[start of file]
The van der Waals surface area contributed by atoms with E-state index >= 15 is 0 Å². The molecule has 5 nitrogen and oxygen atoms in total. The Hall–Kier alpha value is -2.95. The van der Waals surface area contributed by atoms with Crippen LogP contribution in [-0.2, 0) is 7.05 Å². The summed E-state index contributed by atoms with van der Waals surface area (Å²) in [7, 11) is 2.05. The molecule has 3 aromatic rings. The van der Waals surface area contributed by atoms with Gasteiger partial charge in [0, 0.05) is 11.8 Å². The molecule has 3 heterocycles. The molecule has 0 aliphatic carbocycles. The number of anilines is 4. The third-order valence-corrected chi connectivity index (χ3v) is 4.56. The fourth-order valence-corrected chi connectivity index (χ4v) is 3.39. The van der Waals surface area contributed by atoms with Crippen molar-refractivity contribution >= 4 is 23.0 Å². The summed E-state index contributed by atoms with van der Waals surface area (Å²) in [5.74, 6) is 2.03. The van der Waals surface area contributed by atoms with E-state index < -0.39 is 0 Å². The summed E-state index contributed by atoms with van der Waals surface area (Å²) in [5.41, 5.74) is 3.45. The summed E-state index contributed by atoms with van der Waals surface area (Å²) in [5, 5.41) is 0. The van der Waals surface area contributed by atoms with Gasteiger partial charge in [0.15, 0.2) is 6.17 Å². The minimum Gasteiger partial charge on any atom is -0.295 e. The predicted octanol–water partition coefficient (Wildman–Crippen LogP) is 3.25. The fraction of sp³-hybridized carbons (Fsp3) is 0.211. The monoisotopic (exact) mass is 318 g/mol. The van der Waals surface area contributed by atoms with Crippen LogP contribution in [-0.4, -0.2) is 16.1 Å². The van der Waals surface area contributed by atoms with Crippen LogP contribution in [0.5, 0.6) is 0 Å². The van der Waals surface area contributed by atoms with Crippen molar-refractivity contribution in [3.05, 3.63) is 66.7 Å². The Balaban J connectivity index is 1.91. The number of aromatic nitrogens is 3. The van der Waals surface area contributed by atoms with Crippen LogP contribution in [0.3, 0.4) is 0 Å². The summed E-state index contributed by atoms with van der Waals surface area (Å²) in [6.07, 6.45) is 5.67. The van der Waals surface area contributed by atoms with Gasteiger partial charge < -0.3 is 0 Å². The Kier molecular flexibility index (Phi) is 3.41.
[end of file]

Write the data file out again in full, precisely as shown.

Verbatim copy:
The van der Waals surface area contributed by atoms with E-state index >= 15 is 0 Å². The molecule has 5 nitrogen and oxygen atoms in total. The Hall–Kier alpha value is -2.95. The van der Waals surface area contributed by atoms with Crippen LogP contribution in [-0.2, 0) is 7.05 Å². The summed E-state index contributed by atoms with van der Waals surface area (Å²) in [7, 11) is 2.05. The molecule has 3 aromatic rings. The van der Waals surface area contributed by atoms with Gasteiger partial charge in [0, 0.05) is 11.8 Å². The molecule has 3 heterocycles. The molecule has 0 aliphatic carbocycles. The number of anilines is 4. The third-order valence-corrected chi connectivity index (χ3v) is 4.56. The fourth-order valence-corrected chi connectivity index (χ4v) is 3.39. The van der Waals surface area contributed by atoms with Crippen molar-refractivity contribution >= 4 is 23.0 Å². The summed E-state index contributed by atoms with van der Waals surface area (Å²) in [5.74, 6) is 2.03. The van der Waals surface area contributed by atoms with E-state index < -0.39 is 0 Å². The summed E-state index contributed by atoms with van der Waals surface area (Å²) in [5.41, 5.74) is 3.45. The summed E-state index contributed by atoms with van der Waals surface area (Å²) in [5, 5.41) is 0. The van der Waals surface area contributed by atoms with Gasteiger partial charge in [0.15, 0.2) is 6.17 Å². The minimum Gasteiger partial charge on any atom is -0.295 e. The predicted octanol–water partition coefficient (Wildman–Crippen LogP) is 3.25. The fraction of sp³-hybridized carbons (Fsp3) is 0.211. The monoisotopic (exact) mass is 318 g/mol. The van der Waals surface area contributed by atoms with Crippen LogP contribution in [-0.4, -0.2) is 16.1 Å². The van der Waals surface area contributed by atoms with Crippen LogP contribution in [0.5, 0.6) is 0 Å². The van der Waals surface area contributed by atoms with Crippen molar-refractivity contribution in [3.05, 3.63) is 66.7 Å². The Balaban J connectivity index is 1.91. The number of aromatic nitrogens is 3. The van der Waals surface area contributed by atoms with Crippen LogP contribution in [0.3, 0.4) is 0 Å². The summed E-state index contributed by atoms with van der Waals surface area (Å²) in [6.07, 6.45) is 5.67. The van der Waals surface area contributed by atoms with Gasteiger partial charge < -0.3 is 0 Å². The Kier molecular flexibility index (Phi) is 3.41.